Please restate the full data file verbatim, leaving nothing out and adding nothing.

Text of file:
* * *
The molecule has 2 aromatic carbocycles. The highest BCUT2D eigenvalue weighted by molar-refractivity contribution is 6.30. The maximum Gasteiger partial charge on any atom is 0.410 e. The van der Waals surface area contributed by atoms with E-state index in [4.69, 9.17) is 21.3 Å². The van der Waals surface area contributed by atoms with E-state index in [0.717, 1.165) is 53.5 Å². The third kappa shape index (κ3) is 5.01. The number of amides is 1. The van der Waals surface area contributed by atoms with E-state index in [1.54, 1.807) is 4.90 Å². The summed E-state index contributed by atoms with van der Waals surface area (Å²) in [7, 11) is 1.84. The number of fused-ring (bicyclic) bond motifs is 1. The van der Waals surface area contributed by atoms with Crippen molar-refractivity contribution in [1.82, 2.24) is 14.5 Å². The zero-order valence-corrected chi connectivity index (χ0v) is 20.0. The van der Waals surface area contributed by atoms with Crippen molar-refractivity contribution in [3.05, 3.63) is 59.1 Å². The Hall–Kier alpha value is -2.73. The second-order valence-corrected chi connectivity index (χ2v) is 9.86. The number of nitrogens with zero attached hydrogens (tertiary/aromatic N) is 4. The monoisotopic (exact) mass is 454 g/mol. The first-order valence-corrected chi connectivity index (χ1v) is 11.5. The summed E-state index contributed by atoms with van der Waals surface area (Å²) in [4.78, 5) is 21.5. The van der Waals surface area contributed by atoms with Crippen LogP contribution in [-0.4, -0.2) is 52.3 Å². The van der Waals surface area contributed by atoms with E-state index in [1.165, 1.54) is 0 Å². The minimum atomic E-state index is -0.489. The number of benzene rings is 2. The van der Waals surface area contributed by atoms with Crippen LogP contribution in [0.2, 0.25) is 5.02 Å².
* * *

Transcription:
The molecule has 2 aromatic carbocycles. The highest BCUT2D eigenvalue weighted by molar-refractivity contribution is 6.30. The maximum Gasteiger partial charge on any atom is 0.410 e. The van der Waals surface area contributed by atoms with E-state index in [4.69, 9.17) is 21.3 Å². The van der Waals surface area contributed by atoms with E-state index in [0.717, 1.165) is 53.5 Å². The third kappa shape index (κ3) is 5.01. The number of amides is 1. The van der Waals surface area contributed by atoms with E-state index in [1.54, 1.807) is 4.90 Å². The summed E-state index contributed by atoms with van der Waals surface area (Å²) in [7, 11) is 1.84. The number of fused-ring (bicyclic) bond motifs is 1. The van der Waals surface area contributed by atoms with Crippen molar-refractivity contribution in [1.82, 2.24) is 14.5 Å². The zero-order valence-corrected chi connectivity index (χ0v) is 20.0. The van der Waals surface area contributed by atoms with Crippen molar-refractivity contribution in [3.05, 3.63) is 59.1 Å². The Hall–Kier alpha value is -2.73. The second-order valence-corrected chi connectivity index (χ2v) is 9.86. The number of nitrogens with zero attached hydrogens (tertiary/aromatic N) is 4. The monoisotopic (exact) mass is 454 g/mol. The first-order valence-corrected chi connectivity index (χ1v) is 11.5. The summed E-state index contributed by atoms with van der Waals surface area (Å²) in [4.78, 5) is 21.5. The van der Waals surface area contributed by atoms with Crippen LogP contribution in [-0.4, -0.2) is 52.3 Å². The van der Waals surface area contributed by atoms with E-state index in [1.165, 1.54) is 0 Å². The minimum atomic E-state index is -0.489. The number of benzene rings is 2. The van der Waals surface area contributed by atoms with Crippen LogP contribution in [0.2, 0.25) is 5.02 Å².